Since the introduction of software-defined networking (SDN) in 2011, the spread of SDN has been somewhat slow. That is, until recently when cloud architectures have become industry-dominant, and businesses look for opportunities to reduce the complexities that accompany a diverse cloud stack. The SDN market has been rising rapidly along with cloud adoption. In fact, Global Marketing Insights predicts that SDN networking will be an $88 billion industry by 2024.
For organizations in hyper-sensitive business avenues, like finance, banking, security, and government to name a few, making the switch may leave your entire network more secure and stabilized. At the same time, those firms who manage a complex array of apps may find SDN networking is more accessible and more easily managed.
Let’s break down what software-defined networking is, and talk about what security advantages it offers. Next, we will discuss some potential benefits and weaknesses that are packaged within this new networking technology.
In traditional networking models, devices make package and traffic decisions via a unique routing table. So, each network device acts as an individual agent capable of commanding its own communication with networking applications.
A software-defined network, on the other hand, uses an SDN controller to manage interactions between applications and network devices, which means that all devices are contained in a centralized hub and communications between network devices and network applications are processed abstractly.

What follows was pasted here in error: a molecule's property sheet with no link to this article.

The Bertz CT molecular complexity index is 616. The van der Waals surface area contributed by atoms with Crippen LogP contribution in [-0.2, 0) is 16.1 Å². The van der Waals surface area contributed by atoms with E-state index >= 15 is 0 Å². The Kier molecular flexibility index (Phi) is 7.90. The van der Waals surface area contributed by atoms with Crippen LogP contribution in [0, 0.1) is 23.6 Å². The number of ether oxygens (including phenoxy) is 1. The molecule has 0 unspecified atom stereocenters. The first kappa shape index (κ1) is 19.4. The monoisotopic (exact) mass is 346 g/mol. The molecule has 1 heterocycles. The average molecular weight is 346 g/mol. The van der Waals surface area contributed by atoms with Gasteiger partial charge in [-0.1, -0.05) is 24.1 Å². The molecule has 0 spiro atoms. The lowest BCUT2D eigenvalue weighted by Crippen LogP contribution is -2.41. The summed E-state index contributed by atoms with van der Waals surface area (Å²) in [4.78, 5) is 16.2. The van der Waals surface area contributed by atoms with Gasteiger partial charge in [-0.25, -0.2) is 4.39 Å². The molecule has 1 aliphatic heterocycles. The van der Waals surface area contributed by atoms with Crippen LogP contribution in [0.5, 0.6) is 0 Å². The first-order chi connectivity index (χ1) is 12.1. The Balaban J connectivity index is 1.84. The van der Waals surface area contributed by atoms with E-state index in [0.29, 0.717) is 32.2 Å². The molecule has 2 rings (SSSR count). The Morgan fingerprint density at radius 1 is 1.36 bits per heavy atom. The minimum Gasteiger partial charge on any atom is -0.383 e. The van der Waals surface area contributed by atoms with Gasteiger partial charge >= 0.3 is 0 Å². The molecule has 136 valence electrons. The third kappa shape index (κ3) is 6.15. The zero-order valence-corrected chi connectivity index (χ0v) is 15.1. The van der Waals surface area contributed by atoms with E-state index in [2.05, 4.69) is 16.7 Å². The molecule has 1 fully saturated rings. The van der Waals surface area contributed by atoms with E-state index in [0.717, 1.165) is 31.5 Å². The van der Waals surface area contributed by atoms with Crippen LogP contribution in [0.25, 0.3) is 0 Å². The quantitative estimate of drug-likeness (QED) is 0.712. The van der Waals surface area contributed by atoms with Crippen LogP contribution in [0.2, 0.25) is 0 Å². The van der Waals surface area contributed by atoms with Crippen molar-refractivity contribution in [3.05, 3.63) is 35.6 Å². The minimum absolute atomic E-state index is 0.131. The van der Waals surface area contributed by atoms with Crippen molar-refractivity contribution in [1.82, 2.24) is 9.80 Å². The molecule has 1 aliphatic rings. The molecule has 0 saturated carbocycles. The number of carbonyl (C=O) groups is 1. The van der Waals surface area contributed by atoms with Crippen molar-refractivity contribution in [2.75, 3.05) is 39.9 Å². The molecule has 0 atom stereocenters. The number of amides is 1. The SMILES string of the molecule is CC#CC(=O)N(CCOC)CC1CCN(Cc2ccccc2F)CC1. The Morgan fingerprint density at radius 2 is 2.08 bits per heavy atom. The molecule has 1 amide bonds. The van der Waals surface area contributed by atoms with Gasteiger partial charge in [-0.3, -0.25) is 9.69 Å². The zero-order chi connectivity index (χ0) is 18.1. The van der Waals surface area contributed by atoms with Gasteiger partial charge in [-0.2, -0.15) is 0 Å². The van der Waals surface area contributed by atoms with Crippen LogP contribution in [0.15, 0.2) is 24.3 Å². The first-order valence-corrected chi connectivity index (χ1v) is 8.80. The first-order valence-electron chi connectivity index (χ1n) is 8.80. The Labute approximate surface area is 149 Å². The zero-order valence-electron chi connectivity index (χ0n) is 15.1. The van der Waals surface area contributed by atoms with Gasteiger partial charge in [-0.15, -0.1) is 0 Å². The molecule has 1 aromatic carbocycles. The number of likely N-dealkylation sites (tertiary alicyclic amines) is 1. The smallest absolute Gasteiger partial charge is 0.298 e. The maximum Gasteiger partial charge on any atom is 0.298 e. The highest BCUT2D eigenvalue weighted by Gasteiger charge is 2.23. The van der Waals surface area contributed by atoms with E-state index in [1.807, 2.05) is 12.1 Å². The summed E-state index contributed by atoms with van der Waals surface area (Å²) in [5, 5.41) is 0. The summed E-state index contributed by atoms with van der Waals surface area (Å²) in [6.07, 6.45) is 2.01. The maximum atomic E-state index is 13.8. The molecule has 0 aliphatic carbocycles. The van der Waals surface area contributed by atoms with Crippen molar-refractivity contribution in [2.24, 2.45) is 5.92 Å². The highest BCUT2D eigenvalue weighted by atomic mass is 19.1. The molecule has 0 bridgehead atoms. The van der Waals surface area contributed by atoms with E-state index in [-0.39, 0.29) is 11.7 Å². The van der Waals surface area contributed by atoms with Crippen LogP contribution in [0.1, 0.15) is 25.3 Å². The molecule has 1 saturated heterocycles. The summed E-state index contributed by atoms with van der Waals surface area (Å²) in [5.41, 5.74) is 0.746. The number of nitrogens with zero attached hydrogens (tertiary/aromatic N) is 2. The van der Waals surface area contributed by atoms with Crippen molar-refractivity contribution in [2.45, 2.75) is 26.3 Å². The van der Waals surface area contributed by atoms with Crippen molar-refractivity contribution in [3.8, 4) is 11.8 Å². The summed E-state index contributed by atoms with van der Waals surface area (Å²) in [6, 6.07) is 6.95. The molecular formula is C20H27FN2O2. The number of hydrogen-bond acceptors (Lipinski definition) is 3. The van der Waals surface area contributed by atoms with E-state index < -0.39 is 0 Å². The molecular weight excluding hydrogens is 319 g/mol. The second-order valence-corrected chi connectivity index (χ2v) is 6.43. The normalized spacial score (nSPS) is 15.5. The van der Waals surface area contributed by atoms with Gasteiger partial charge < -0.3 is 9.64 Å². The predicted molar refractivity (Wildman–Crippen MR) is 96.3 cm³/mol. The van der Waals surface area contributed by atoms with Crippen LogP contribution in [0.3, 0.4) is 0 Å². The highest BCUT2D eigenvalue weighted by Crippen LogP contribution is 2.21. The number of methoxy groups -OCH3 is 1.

This means that network engineers can manage the network via the SDN controller, without the need to access the individual networking devices. This process not only reduces human touch-points and redundancies, but it also frees up each networking device to be assessed and manipulated at a granular level.
In today’s security ecosystem, cybersecurity elements are a mission-critical aspect of any businesses networking structure. This is especially true for companies such as banks, credit unions, credit companies, and the like.
There are multiple distinct benefits that SDNs provide these types of institutions that traditional networking simply cannot. At the same time, this relatively new networking space does have some drawbacks that are important to consider before making the switch.
Of course, there are other benefits that arise out of SDN networking such as the use of SD-WAN to abstract network control virtually through a businesses WAN. But, these aren’t directly SDN benefits — they are benefits that exist through the SDN networking technology. As with any business solution, one must weigh the benefits against any potential pitfalls.
Outside of security, SDN networking has many benefits that can drastically shift the way that organizations handle their networking.
Software defined networking is capable of abstracting the vast array of networking nodes into one convenient platform. This makes maintaining connections, delivering critical updates, and quarantining crucial security issues simple and effective. At the same time, SDN reduces touchpoints, introduces automation capabilities and helps remove mundane and repetitive tasks from the networking workflow.
For businesses, making the switch to an SDN network can introduce opportunity, cut costs, and simplify operations. As with any technology, it’s essential to take adequate time to weigh the advantages against the disadvantages. Not all SDN vendors deliver SDN products, and it’s vital that you choose a vendor with an emphasis on security and effectiveness.
If your business is looking to make the switch to a faster, more connected software defined networking solution, contact us.
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